Volume III: Ecological Issues and Environmental Impacts
Author: Charles Sheppard
Publisher: Academic Press
World Seas: An Environmental Evaluation, Second Edition, Volume Three: Ecological Issues and Environmental Impacts covers global issues relating to our seas, including a biological description of the coast and continental shelf waters, the development and use of the coast, landfills and their effects, pollutant discharges over time, the effects of over-fishing, and the management methods and techniques used to ensure continued ecosystem functioning. The relative importance of water-borne and airborne routes differ in different parts of the world is explored, along with extensive coverage of major habitats and species groups, governmental, education and legal issues, fisheries effects, remote sensing, climate change and management. This book is an invaluable, worldwide reference source for students and researchers concerned with marine environmental science, fisheries, oceanography and engineering and coastal zone development. Provides scientific reviews of regional issues, empowering managers and policymakers to make progress in under-resourced countries and regions Covers environmental issues arising from the human use of both the sea and its watershed Presents informed commentary on major trends, problems and successes, and recommendations for the future
Ballast water management is a complex subject with many issues and still limited knowledge, however, it is building up on new scientific researches and practical experience. The Ballast Water Management Convention is the global legal framework which still needs to be implemented. This book brings together a long-term and newest experience from practical work, scientific research, administration and policy involvements, offering unique insights to readers who would like to learn more about this subject. It also provides recommendations and practical solutions especially important for professionals, administrations and organizations in the process of the implementation of this Ballast Water Management Convention.
This is the first comprehensive science-based textbook on the biology and ecology of the Baltic Sea, one of the world’s largest brackish water bodies. The aim of this book is to provide students and other readers with knowledge about the conditions for life in brackish water, the functioning of the Baltic Sea ecosystem and its environmental problems and management. It highlights biological variation along the unique environmental gradients of the brackish Baltic Sea Area (the Baltic Sea, Belt Sea and Kattegat), especially those in salinity and climate. pt;font-family:"Arial","sans-serif"; color:#262626">The first part of the book presents the challenges for life processes and ecosystem dynamics that result from the Baltic Sea’s highly variable recent geological history and geographical isolation. The second part explains interactions between organisms and their environment, including biogeochemical cycles, patterns of biodiversity, genetic diversity and evolution, biological invasions and physiological adaptations. In the third part, the subsystems of the Baltic Sea ecosystem – the pelagic zone, the sea ice, the deep soft sea beds, the phytobenthic zone, the sandy coasts, and estuaries and coastal lagoons – are treated in detail with respect to the structure and function of communities and habitats and consequences of natural and anthropogenic constraints, such as climate change, discharges of nutrients and hazardous substances. Finally, the fourth part of the book discusses monitoring and ecosystem-based management to deal with contemporary and emerging threats to the ecosystem’s health.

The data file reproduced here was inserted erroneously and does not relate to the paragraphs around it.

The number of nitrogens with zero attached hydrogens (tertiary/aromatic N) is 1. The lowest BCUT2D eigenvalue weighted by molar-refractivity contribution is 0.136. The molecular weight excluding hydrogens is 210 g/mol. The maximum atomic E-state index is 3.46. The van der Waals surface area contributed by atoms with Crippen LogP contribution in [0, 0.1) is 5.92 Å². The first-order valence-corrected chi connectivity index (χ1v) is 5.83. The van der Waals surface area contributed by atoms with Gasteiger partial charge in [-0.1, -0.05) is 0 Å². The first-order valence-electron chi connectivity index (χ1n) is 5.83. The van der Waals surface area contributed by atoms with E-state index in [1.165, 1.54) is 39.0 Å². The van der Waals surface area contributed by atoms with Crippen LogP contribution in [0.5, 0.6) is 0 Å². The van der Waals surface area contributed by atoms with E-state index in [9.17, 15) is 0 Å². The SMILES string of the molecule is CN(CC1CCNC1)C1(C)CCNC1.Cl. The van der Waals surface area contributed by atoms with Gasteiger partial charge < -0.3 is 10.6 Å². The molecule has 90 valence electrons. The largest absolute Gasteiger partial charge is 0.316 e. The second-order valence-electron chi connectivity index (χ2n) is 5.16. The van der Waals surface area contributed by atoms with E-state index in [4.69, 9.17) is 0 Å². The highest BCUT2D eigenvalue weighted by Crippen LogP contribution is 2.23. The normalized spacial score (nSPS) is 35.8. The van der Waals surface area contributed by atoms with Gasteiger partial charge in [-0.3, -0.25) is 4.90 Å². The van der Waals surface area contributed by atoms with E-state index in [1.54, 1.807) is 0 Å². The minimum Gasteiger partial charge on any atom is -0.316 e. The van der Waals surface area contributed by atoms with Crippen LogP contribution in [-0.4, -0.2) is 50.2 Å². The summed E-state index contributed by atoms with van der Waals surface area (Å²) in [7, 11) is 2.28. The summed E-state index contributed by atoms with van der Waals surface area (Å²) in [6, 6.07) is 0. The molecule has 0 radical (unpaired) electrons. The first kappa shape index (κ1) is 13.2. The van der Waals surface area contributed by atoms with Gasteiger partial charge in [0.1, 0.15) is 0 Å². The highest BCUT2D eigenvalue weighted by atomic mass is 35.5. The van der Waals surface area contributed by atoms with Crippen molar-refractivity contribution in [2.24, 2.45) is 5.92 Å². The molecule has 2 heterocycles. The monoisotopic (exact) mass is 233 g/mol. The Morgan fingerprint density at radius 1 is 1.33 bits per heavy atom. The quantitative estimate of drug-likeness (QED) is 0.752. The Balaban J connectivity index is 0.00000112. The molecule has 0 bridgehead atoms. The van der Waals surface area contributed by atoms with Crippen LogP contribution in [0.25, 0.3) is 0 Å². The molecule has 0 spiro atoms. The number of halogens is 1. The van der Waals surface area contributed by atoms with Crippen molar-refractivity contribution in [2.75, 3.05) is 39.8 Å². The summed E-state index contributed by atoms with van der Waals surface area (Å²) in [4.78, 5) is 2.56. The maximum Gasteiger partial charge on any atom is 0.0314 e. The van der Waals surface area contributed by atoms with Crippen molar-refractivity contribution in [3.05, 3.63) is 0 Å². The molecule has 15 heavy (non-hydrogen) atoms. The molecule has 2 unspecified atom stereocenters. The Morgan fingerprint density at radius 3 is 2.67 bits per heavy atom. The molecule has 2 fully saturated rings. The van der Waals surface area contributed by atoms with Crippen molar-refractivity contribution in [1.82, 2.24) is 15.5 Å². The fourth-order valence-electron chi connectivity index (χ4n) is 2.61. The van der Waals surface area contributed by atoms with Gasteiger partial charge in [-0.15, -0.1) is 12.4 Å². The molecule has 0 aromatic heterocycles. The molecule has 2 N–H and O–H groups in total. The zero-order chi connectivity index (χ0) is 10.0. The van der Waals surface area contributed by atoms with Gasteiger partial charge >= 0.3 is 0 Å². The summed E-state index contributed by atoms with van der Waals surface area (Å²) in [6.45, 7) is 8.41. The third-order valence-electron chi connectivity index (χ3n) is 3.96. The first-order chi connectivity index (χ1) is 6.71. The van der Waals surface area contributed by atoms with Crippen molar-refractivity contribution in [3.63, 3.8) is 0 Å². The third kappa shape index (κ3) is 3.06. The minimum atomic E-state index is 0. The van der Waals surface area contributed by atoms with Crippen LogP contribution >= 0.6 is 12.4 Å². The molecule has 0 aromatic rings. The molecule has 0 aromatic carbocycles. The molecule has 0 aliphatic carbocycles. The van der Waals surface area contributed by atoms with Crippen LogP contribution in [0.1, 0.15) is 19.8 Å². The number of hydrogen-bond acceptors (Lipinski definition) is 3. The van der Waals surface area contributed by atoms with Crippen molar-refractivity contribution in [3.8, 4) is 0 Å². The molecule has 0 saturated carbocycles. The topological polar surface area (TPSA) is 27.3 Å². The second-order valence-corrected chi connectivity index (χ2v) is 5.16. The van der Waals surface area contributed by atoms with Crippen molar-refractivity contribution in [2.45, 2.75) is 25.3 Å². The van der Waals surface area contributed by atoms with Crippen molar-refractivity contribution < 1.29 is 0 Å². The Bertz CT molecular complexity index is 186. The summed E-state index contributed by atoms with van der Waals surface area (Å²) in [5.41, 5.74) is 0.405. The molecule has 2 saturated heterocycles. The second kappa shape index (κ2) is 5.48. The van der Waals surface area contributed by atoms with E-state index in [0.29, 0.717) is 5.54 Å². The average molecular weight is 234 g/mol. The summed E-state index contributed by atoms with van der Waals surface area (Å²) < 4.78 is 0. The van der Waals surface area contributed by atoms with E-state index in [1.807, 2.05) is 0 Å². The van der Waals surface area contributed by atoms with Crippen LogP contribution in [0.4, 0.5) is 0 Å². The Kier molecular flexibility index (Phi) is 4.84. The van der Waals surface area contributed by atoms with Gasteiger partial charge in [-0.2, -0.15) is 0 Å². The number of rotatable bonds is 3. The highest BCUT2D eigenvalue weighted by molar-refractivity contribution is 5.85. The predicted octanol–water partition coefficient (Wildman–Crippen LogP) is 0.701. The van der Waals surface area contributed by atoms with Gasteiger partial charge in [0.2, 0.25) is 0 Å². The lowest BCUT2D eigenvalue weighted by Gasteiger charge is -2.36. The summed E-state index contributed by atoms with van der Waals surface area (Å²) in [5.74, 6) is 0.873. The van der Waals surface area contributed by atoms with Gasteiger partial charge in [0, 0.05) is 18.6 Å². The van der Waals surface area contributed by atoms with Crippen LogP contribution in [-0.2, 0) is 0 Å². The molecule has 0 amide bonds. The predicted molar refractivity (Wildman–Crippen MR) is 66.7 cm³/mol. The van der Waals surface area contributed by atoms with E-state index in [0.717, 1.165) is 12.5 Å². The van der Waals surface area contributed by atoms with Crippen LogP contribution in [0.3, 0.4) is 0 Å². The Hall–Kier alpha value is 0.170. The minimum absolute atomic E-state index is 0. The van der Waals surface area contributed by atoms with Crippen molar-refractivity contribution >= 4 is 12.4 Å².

Marine management requires approaches which bring together the best research from the natural and social sciences. It requires stakeholders to be well-informed by science and to work across administrative and geographical boundaries, a feature especially important in the inter-connected marine environment. Marine management must ensure that the natural structure and functioning of ecosystems is maintained to provide ecosystem services. Once those marine ecosystem services have been created, they deliver societal goods as long as society inputs its skills, time, money and energy to gather those benefits. However, if societal goods and benefits are to be limitless, society requires appropriate administrative, legal and management mechanisms to ensure that the use of such benefits do not impact on environmental quality, but instead support its sustainable use.